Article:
IN CHECKING his own comments on match officials last night, the Gold Coast coach John Cartwright unwittingly revealed a new NRL crackdown aimed at further protecting under-fire match officials from criticism.
The Titans were the victims of a seismic shift of momentum in the first half of their 22-18 loss to South Sydney when the video referee, Sean Hampstead, denied them a try and then two minutes later awarded one to the Rabbitohs. Both decisions, in which the actions of Souths' second-rower Chris McQueen were pivotal, were contentious.
Even with the benefit of those calls, South Sydney's coach Michael Maguire joined Des Hasler, Geoff Toovey and Jamie Lyon in saying he feared the impact of refereeing gaffes on the finals and that he wanted to meet officials to discuss the issue.
Asked about the tries - taken away from David Mead and given to Justin Hunt - Cartwright said: ''I don't even know what I can say, to be honest with you. I got an email through the week that there's some new things you can and can't talk about, so I'd rather not talk about the referees. They're copping a hard time as it is.''
Last night the Herald contacted the NRL's director of football operations, Nathan McGuirk, who admitted the restrictions on post-match comments had been tightened up ''a little bit''.
He said the circular sent to coaches was a response to South Sydney's complaints that St George Illawarra's coach, Steve Price, had prejudiced the judiciary hearing into Greg Inglis's conduct by comparing Inglis's hit on Dean Young to an incident earlier in the season.
''We have addressed comments by coaches after matches which involved judiciary proceedings and also what we might deem excessive criticism of match officials,'' McGuirk said. Previously, it was generally accepted that match officials were open to any criticism as long as their integrity was not questioned.
''We are still comfortable with the decisions of match officials being criticised. We are still comfortable with someone saying referees should be accountable, that sort of thing. What we are attempting to address is emotional outbursts without any reason,'' McGuirk said.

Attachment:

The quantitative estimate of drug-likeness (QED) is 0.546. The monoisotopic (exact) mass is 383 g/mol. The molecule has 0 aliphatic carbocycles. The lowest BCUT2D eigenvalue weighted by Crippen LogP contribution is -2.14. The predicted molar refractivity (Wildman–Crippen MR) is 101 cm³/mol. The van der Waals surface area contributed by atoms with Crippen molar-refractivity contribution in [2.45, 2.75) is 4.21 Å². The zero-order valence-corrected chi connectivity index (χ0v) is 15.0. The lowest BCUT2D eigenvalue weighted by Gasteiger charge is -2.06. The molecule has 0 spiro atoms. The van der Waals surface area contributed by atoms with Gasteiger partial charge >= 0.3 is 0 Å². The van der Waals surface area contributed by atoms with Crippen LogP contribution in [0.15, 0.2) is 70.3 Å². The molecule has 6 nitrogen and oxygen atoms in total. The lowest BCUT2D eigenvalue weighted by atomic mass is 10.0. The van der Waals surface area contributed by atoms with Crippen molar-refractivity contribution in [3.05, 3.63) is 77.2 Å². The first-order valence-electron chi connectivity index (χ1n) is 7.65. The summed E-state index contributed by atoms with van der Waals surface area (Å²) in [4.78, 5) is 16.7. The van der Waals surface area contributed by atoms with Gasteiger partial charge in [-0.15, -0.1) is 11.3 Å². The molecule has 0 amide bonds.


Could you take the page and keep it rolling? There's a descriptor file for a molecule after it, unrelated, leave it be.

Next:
From the match officials' point of view, the crackdown comes at a crucial time: Canterbury's Hasler and Manly's Toovey raised their concerns at the weekend about confusion over several rule interpretations, heading into the finals. Yesterday they were joined by Maguire, who said: ''It works both ways.
''I just hope we're not sitting here talking about decisions. I think coaches, over the last few weeks, have probably emphasised everything about the refs. Obviously [there's] some interesting ones out there again. I'll go through the right channels this week and talk to them about that.
''I just hope it doesn't hurt us at some stage … all teams. As coaches, we have to look at performing at our best. When you've got decisions against you, in the light of what happened out there today, it can swing games very quickly.''
Maguire was upset that officials missed Gold Coast's William Zillman stepping on the touchline and Jamal Idris knocking on as he picked up the ball after a David Taylor break, among other calls. ''There probably wasn't confusion in the ones we were looking at,'' he said.
But there was a contradiction in the league reacting to South Sydney's complaints about the game's rules not being enforced. When the Herald approached centre Dylan Farrell for an interview as he left Skilled Park last night, he said ''we're not allowed''.
Under new media guidelines, individuals can refuse interview requests but blanket media bans, if proven, are punishable by fines. A Souths' official, speaking informally, denied any such edict had been given but confirmed Maguire wanted his players to keep a low profile in the lead-up to Friday's marquee game against Manly.
One area in which Souths were consistent with their own public utterances was when the captain Michael Crocker was asked about Sam Burgess being booked for a high tackle on Zillman.
''I've got no comment,'' he said, and nor should he after the way his club vilified Price.